Disadvantaged childrenâ€™s ``low'' educational expectations: Are the US and UK really so different to other industrialized nations?
AbstractIn most countries, children from disadvantaged backgrounds are under-represented amongst the undergraduate population. One explanation is that they do not see higher education as a realistic goal; that it is â€˜not for the likes of themâ€™. In this paper, I use the Programme for International Assessment data to investigate whether 15 year olds from disadvantaged backgrounds are less likely to expect to complete university than their advantaged peers. I explore this issue across the OECD nations, though paying particular attention to the US and UK. My results suggest that children from less fortunate families are not as likely to make early plans for university as their affluent peers. Yet the extent to which these findings differ across countries is rather modest, with little evidence to suggest that the UK stands out from other members of the OECD. The US, on the other hand, appears to be a nation where the relationship between socio-economic background and the expectation of completing higher education is comparatively weak.
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Bibliographic InfoPaper provided by Department of Quantitative Social Science - Institute of Education, University of London in its series DoQSS Working Papers with number 11-04.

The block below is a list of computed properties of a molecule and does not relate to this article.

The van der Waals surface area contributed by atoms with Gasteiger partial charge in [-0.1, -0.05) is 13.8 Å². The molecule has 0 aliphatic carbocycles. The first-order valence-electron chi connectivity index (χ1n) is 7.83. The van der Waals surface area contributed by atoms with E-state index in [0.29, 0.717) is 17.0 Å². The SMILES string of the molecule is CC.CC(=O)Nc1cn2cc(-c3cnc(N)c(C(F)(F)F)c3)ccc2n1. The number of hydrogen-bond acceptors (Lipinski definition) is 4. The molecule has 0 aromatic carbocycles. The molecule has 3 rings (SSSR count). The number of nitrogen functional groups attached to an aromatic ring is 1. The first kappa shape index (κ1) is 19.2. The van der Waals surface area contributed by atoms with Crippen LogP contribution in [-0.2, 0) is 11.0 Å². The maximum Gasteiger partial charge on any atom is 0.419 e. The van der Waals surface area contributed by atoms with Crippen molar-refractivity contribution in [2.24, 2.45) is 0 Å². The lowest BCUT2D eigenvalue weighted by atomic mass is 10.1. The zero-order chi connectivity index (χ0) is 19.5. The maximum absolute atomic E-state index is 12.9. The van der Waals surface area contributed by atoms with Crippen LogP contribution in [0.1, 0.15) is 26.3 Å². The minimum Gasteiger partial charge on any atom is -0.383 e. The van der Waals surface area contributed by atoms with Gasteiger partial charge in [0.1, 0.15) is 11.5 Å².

Date of creation: 06 Jun 2011
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Higher Education; University Access; Educational Expectations; PISA;
Find related papers by JEL classification:
- I21 - Health, Education, and Welfare - - Education - - - Analysis of Education
- I28 - Health, Education, and Welfare - - Education - - - Government Policy
- J62 - Labor and Demographic Economics - - Mobility, Unemployment, Vacancies, and Immigrant Workers - - - Job, Occupational and Intergenerational Mobility; Promotion
This paper has been announced in the following NEP Reports:
- NEP-ALL-2011-06-11 (All new papers)
- NEP-EDU-2011-06-11 (Education)
- NEP-LAB-2011-06-11 (Labour Economics)
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- Jake Anders & John Micklewright, 2013. "Teenagers' expectations of applying to university: how do they change?," DoQSS Working Papers 13-13, Department of Quantitative Social Science - Institute of Education, University of London.
- Jake Anders, 2012. "Using the Longitudinal Study of Young People in England for research into Higher Education access," DoQSS Working Papers 12-13, Department of Quantitative Social Science - Institute of Education, University of London.
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